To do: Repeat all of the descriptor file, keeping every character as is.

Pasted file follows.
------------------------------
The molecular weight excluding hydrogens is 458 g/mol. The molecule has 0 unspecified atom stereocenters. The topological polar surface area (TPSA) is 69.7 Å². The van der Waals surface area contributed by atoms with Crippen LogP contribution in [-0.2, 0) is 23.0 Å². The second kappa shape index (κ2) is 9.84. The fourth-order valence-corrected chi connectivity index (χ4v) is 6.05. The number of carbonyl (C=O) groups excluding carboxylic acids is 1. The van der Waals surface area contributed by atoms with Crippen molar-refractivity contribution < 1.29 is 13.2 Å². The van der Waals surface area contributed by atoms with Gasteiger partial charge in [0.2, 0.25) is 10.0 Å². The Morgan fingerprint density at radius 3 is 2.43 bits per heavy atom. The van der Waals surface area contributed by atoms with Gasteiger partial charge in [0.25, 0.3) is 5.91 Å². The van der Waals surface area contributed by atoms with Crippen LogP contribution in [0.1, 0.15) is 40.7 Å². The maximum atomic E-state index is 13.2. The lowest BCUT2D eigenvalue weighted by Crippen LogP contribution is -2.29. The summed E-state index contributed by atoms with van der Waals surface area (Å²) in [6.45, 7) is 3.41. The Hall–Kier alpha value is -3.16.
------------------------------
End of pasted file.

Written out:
The molecular weight excluding hydrogens is 458 g/mol. The molecule has 0 unspecified atom stereocenters. The topological polar surface area (TPSA) is 69.7 Å². The van der Waals surface area contributed by atoms with Crippen LogP contribution in [-0.2, 0) is 23.0 Å². The second kappa shape index (κ2) is 9.84. The fourth-order valence-corrected chi connectivity index (χ4v) is 6.05. The number of carbonyl (C=O) groups excluding carboxylic acids is 1. The van der Waals surface area contributed by atoms with Crippen molar-refractivity contribution < 1.29 is 13.2 Å². The van der Waals surface area contributed by atoms with Gasteiger partial charge in [0.2, 0.25) is 10.0 Å². The Morgan fingerprint density at radius 3 is 2.43 bits per heavy atom. The van der Waals surface area contributed by atoms with Gasteiger partial charge in [0.25, 0.3) is 5.91 Å². The van der Waals surface area contributed by atoms with Crippen LogP contribution in [0.1, 0.15) is 40.7 Å². The maximum atomic E-state index is 13.2. The lowest BCUT2D eigenvalue weighted by Crippen LogP contribution is -2.29. The summed E-state index contributed by atoms with van der Waals surface area (Å²) in [6.45, 7) is 3.41. The Hall–Kier alpha value is -3.16.